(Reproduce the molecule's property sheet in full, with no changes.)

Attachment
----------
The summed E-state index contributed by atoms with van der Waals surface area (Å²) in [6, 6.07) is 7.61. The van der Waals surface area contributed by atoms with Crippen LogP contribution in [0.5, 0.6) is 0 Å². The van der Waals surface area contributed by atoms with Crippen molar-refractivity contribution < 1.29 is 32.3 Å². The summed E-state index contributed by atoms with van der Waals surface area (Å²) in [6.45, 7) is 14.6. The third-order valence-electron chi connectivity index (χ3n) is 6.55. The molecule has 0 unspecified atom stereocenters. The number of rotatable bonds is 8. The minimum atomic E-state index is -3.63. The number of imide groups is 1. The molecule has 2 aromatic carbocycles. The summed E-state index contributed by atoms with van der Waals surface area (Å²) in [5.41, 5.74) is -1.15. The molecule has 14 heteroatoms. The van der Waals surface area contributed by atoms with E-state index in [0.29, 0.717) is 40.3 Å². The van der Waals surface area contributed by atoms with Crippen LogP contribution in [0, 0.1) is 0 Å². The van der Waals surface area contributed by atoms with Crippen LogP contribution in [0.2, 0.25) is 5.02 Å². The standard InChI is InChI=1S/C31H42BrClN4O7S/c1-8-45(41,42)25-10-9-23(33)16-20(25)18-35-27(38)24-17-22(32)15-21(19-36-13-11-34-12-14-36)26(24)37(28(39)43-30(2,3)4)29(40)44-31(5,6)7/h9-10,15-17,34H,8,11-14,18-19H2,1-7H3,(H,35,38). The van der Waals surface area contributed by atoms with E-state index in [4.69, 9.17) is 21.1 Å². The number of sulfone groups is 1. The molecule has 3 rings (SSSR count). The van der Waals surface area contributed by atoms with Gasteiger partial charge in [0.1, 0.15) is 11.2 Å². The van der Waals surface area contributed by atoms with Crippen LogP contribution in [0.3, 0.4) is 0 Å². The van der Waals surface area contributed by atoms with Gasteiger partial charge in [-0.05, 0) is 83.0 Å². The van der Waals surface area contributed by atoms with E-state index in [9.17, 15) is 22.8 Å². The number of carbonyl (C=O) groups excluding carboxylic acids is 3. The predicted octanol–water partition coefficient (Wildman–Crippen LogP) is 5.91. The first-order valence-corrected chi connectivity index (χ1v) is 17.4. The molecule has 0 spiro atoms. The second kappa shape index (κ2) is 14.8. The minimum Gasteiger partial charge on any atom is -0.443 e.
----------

The summed E-state index contributed by atoms with van der Waals surface area (Å²) in [6, 6.07) is 7.61. The van der Waals surface area contributed by atoms with Crippen LogP contribution in [0.5, 0.6) is 0 Å². The van der Waals surface area contributed by atoms with Crippen molar-refractivity contribution < 1.29 is 32.3 Å². The summed E-state index contributed by atoms with van der Waals surface area (Å²) in [6.45, 7) is 14.6. The third-order valence-electron chi connectivity index (χ3n) is 6.55. The molecule has 0 unspecified atom stereocenters. The number of rotatable bonds is 8. The minimum atomic E-state index is -3.63. The number of imide groups is 1. The molecule has 2 aromatic carbocycles. The summed E-state index contributed by atoms with van der Waals surface area (Å²) in [5.41, 5.74) is -1.15. The molecule has 14 heteroatoms. The van der Waals surface area contributed by atoms with E-state index in [0.29, 0.717) is 40.3 Å². The van der Waals surface area contributed by atoms with Crippen LogP contribution in [0, 0.1) is 0 Å². The van der Waals surface area contributed by atoms with Crippen LogP contribution in [0.2, 0.25) is 5.02 Å². The standard InChI is InChI=1S/C31H42BrClN4O7S/c1-8-45(41,42)25-10-9-23(33)16-20(25)18-35-27(38)24-17-22(32)15-21(19-36-13-11-34-12-14-36)26(24)37(28(39)43-30(2,3)4)29(40)44-31(5,6)7/h9-10,15-17,34H,8,11-14,18-19H2,1-7H3,(H,35,38). The van der Waals surface area contributed by atoms with E-state index in [4.69, 9.17) is 21.1 Å². The number of sulfone groups is 1. The molecule has 3 rings (SSSR count). The van der Waals surface area contributed by atoms with Gasteiger partial charge in [0.1, 0.15) is 11.2 Å². The van der Waals surface area contributed by atoms with Crippen LogP contribution in [0.3, 0.4) is 0 Å². The van der Waals surface area contributed by atoms with Gasteiger partial charge in [-0.05, 0) is 83.0 Å². The van der Waals surface area contributed by atoms with E-state index in [9.17, 15) is 22.8 Å². The number of carbonyl (C=O) groups excluding carboxylic acids is 3. The predicted octanol–water partition coefficient (Wildman–Crippen LogP) is 5.91. The first-order valence-corrected chi connectivity index (χ1v) is 17.4. The molecule has 0 spiro atoms. The second kappa shape index (κ2) is 14.8. The minimum Gasteiger partial charge on any atom is -0.443 e.